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Founded Year



Series F | Alive

Total Raised




Last Raised

$200M | 2 yrs ago

About Handshake

Handshake provides a platform where students, career centers, and recruiters share opportunities. It offers a career networking and recruiting platform for college students and young alumni. The company was founded in 2014 and is based in San Francisco, California.

Headquarters Location

225 Bush Street Suite 1200

San Francisco, California, 94104,

United States


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ESPs containing Handshake

The ESP matrix leverages data and analyst insight to identify and rank leading companies in a given technology landscape.

Enterprise Tech / Enterprise Applications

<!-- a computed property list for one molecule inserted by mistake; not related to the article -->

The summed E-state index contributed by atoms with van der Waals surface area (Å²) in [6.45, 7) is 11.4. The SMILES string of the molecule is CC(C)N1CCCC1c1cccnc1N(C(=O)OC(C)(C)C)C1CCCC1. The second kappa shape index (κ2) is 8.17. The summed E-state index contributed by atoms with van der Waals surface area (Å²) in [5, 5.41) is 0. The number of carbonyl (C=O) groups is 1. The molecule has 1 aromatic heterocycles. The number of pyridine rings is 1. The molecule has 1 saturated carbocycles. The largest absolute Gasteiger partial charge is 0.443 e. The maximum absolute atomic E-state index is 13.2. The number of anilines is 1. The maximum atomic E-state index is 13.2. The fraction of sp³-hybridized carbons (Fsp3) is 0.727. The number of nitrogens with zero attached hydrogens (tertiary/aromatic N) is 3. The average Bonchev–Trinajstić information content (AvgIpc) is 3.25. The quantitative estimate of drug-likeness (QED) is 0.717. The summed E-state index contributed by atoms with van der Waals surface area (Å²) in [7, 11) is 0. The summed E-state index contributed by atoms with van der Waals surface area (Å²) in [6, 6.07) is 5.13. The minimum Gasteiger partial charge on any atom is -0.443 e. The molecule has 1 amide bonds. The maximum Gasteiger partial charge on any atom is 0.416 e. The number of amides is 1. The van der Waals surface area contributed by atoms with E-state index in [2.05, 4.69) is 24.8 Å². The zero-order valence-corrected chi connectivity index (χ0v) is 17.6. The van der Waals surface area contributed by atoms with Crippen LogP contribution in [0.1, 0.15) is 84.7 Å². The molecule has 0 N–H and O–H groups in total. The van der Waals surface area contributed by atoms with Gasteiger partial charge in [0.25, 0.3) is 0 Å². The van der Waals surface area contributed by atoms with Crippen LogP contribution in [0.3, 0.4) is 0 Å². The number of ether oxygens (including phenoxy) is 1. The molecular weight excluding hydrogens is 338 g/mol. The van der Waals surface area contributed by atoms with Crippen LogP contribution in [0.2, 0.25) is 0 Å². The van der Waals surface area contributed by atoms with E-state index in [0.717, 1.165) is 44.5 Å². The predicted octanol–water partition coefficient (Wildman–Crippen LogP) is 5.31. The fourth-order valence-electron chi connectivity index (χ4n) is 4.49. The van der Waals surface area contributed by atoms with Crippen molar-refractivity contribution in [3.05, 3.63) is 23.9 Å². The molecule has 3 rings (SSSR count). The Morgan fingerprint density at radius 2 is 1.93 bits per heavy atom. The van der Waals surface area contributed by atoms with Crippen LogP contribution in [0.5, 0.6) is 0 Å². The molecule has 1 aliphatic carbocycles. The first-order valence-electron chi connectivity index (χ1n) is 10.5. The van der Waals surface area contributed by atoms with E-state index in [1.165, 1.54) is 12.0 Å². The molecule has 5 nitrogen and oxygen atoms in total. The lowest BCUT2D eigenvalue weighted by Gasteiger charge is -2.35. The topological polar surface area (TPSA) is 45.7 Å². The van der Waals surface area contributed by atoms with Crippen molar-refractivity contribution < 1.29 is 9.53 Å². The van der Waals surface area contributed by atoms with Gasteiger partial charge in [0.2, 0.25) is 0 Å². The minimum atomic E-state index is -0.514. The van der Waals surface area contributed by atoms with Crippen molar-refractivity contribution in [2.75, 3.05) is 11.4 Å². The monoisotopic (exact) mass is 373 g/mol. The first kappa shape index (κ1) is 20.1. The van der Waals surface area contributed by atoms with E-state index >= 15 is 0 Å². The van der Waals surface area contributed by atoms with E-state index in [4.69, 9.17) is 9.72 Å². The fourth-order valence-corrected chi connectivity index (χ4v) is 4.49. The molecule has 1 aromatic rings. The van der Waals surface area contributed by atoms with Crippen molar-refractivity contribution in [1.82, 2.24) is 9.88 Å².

The jobseeker resources market refers to the space that provides services and solutions to individuals seeking employment opportunities. This market includes job boards, recruitment agencies, career counseling services, resume writing services, and other related offerings. The demand for these resources has increased due to the rise in unemployment rates and the need for individuals to stand out i…

Handshake named as Leader among 8 other companies, including Monster Worldwide, Jobcase, and RippleMatch.

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Expert Collections containing Handshake

Expert Collections are analyst-curated lists that highlight the companies you need to know in the most important technology spaces.

Handshake is included in 2 Expert Collections, including HR Tech.


HR Tech

4,159 items

The HR tech collection includes software vendors that enable companies to develop, hire, manage, and pay their workforces. Focus areas include benefits, compensation, engagement, EORs & PEOs, HRIS & HRMS, learning & development, payroll, talent acquisition, and talent management.


Unicorns- Billion Dollar Startups

1,225 items

Latest Handshake News

Young workers are flocking to renewable jobs, but the sector remains short on labor, reports show

Aug 2, 2023